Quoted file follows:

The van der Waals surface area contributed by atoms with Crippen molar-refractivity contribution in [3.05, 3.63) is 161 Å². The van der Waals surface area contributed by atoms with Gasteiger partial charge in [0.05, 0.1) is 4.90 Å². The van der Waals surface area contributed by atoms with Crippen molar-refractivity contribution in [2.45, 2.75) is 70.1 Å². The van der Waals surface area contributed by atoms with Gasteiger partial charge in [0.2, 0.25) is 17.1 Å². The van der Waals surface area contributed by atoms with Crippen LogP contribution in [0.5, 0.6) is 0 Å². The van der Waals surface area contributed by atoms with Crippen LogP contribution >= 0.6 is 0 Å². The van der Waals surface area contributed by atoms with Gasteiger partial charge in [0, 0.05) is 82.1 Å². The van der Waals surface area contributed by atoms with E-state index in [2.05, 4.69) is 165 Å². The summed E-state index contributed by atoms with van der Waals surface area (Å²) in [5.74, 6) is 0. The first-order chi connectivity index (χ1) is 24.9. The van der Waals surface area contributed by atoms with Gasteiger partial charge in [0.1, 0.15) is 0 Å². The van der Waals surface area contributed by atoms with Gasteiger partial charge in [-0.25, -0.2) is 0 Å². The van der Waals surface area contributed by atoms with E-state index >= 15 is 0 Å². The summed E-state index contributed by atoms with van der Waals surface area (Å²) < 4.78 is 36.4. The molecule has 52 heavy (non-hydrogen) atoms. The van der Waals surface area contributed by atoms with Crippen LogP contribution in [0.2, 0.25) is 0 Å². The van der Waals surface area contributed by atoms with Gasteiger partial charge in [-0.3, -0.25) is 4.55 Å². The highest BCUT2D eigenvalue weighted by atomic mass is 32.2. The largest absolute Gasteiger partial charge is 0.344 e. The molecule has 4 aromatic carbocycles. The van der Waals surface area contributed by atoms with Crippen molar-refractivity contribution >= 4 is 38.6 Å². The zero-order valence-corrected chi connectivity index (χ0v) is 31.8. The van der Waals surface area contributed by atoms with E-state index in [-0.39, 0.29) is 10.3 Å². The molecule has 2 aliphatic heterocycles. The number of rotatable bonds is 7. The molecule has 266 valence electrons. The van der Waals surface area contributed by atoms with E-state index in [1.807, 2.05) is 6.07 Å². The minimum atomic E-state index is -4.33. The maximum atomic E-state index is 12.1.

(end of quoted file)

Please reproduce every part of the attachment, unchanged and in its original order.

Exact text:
The van der Waals surface area contributed by atoms with Crippen molar-refractivity contribution in [3.05, 3.63) is 161 Å². The van der Waals surface area contributed by atoms with Gasteiger partial charge in [0.05, 0.1) is 4.90 Å². The van der Waals surface area contributed by atoms with Crippen molar-refractivity contribution in [2.45, 2.75) is 70.1 Å². The van der Waals surface area contributed by atoms with Gasteiger partial charge in [0.2, 0.25) is 17.1 Å². The van der Waals surface area contributed by atoms with Crippen LogP contribution in [0.5, 0.6) is 0 Å². The van der Waals surface area contributed by atoms with Crippen LogP contribution >= 0.6 is 0 Å². The van der Waals surface area contributed by atoms with Gasteiger partial charge in [0, 0.05) is 82.1 Å². The van der Waals surface area contributed by atoms with E-state index in [2.05, 4.69) is 165 Å². The summed E-state index contributed by atoms with van der Waals surface area (Å²) in [5.74, 6) is 0. The first-order chi connectivity index (χ1) is 24.9. The van der Waals surface area contributed by atoms with Gasteiger partial charge in [0.1, 0.15) is 0 Å². The van der Waals surface area contributed by atoms with Gasteiger partial charge in [-0.25, -0.2) is 0 Å². The van der Waals surface area contributed by atoms with E-state index >= 15 is 0 Å². The summed E-state index contributed by atoms with van der Waals surface area (Å²) < 4.78 is 36.4. The molecule has 52 heavy (non-hydrogen) atoms. The van der Waals surface area contributed by atoms with Crippen LogP contribution in [0.2, 0.25) is 0 Å². The van der Waals surface area contributed by atoms with Gasteiger partial charge in [-0.3, -0.25) is 4.55 Å². The highest BCUT2D eigenvalue weighted by atomic mass is 32.2. The largest absolute Gasteiger partial charge is 0.344 e. The molecule has 4 aromatic carbocycles. The van der Waals surface area contributed by atoms with Crippen molar-refractivity contribution >= 4 is 38.6 Å². The zero-order valence-corrected chi connectivity index (χ0v) is 31.8. The van der Waals surface area contributed by atoms with E-state index in [-0.39, 0.29) is 10.3 Å². The molecule has 2 aliphatic heterocycles. The number of rotatable bonds is 7. The molecule has 266 valence electrons. The van der Waals surface area contributed by atoms with E-state index in [1.807, 2.05) is 6.07 Å². The minimum atomic E-state index is -4.33. The maximum atomic E-state index is 12.1.